Scientists at the Center for Autoimmune Diseases at Tel Aviv University recently discovered a link between depression and our sense of smell, and found that citrus fragrances—lemons in particular—directly affected neurotransmitters in the brains of mice. The aromas help boost serotonin, a feel-good hormone, and reduce levels of norepinephrine, a stress hormone.
How to use essential oils: Everybody responds to aromatherapy differently, says Beverley Hawkins of the West Coast Institute of Aromatherapy in Vancouver, B.C. To find what works for you, experiment with scents—lemon and orange boost energy; sandalwood and ylang-ylang calm anxiety—and keep a record of how each makes you feel. (Consult a certified aromatherapist before using oils topically.)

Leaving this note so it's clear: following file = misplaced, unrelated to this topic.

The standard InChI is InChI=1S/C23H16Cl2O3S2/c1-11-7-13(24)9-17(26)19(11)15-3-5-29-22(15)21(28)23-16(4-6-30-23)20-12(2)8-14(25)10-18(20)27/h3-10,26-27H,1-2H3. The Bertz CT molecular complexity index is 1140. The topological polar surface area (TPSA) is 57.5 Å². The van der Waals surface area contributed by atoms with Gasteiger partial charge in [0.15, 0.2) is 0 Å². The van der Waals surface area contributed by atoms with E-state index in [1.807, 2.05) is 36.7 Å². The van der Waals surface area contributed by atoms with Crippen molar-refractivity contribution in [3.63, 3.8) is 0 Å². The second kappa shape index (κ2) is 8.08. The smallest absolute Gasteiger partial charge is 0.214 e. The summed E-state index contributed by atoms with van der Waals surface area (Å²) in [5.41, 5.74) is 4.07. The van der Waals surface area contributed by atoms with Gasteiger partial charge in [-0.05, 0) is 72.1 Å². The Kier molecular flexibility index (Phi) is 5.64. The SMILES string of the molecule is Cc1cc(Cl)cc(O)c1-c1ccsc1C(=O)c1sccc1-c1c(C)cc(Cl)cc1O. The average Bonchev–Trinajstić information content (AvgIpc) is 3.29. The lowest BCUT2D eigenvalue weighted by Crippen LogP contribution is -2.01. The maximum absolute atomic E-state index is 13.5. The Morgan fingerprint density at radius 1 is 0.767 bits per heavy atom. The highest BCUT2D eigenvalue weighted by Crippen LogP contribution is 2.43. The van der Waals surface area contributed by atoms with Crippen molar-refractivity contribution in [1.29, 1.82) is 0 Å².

- At home: Use a few drops of essential oil in a tea light– fueled diffuser for two hours. Or burn a citrus–based candle in your office to sharpen your focus, says Asa Hoffman, coowner of the Daughters of Isis aromatherapy line in Florida.
- At work: For a mood boost, add a drop of essential lemon oil to a handkerchief you can sniff throughout the day.
It worked for me: Samantha White (not her real name), 35, a business owner from Richmond, Va., struggled with depression for 15 years before hearing that aromatherapy could help. She was skeptical, but says, "After using grapefruit and ylang-ylang oils in my shampoo, shower gel, and lotion, I didn't need antidepressants."